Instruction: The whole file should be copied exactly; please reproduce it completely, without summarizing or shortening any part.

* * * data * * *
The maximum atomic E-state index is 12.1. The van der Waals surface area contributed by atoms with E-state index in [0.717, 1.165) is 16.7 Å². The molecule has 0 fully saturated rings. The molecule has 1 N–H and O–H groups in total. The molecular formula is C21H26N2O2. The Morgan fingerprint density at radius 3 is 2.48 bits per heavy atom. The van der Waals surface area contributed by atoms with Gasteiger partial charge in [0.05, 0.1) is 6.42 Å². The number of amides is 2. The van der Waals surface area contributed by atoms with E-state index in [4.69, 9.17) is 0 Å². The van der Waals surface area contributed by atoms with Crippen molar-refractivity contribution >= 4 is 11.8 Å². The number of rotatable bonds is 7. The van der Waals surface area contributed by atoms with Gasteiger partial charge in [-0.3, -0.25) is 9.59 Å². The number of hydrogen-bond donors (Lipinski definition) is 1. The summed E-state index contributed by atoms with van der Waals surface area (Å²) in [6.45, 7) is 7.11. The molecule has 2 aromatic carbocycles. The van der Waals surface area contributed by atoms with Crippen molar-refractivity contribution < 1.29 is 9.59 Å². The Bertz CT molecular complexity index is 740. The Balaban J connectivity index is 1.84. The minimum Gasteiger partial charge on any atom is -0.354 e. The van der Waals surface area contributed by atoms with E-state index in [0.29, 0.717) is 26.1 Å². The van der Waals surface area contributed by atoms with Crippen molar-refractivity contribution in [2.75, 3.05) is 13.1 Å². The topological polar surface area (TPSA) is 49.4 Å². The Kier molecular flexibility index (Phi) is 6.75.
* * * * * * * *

The maximum atomic E-state index is 12.1. The van der Waals surface area contributed by atoms with E-state index in [0.717, 1.165) is 16.7 Å². The molecule has 0 fully saturated rings. The molecule has 1 N–H and O–H groups in total. The molecular formula is C21H26N2O2. The Morgan fingerprint density at radius 3 is 2.48 bits per heavy atom. The van der Waals surface area contributed by atoms with Gasteiger partial charge in [0.05, 0.1) is 6.42 Å². The number of amides is 2. The van der Waals surface area contributed by atoms with E-state index in [4.69, 9.17) is 0 Å². The van der Waals surface area contributed by atoms with Crippen molar-refractivity contribution >= 4 is 11.8 Å². The number of rotatable bonds is 7. The van der Waals surface area contributed by atoms with Gasteiger partial charge in [-0.3, -0.25) is 9.59 Å². The number of hydrogen-bond donors (Lipinski definition) is 1. The summed E-state index contributed by atoms with van der Waals surface area (Å²) in [6.45, 7) is 7.11. The molecule has 2 aromatic carbocycles. The van der Waals surface area contributed by atoms with Crippen molar-refractivity contribution < 1.29 is 9.59 Å². The Bertz CT molecular complexity index is 740. The Balaban J connectivity index is 1.84. The minimum Gasteiger partial charge on any atom is -0.354 e. The van der Waals surface area contributed by atoms with E-state index in [0.29, 0.717) is 26.1 Å². The van der Waals surface area contributed by atoms with Crippen molar-refractivity contribution in [2.75, 3.05) is 13.1 Å². The topological polar surface area (TPSA) is 49.4 Å². The Kier molecular flexibility index (Phi) is 6.75.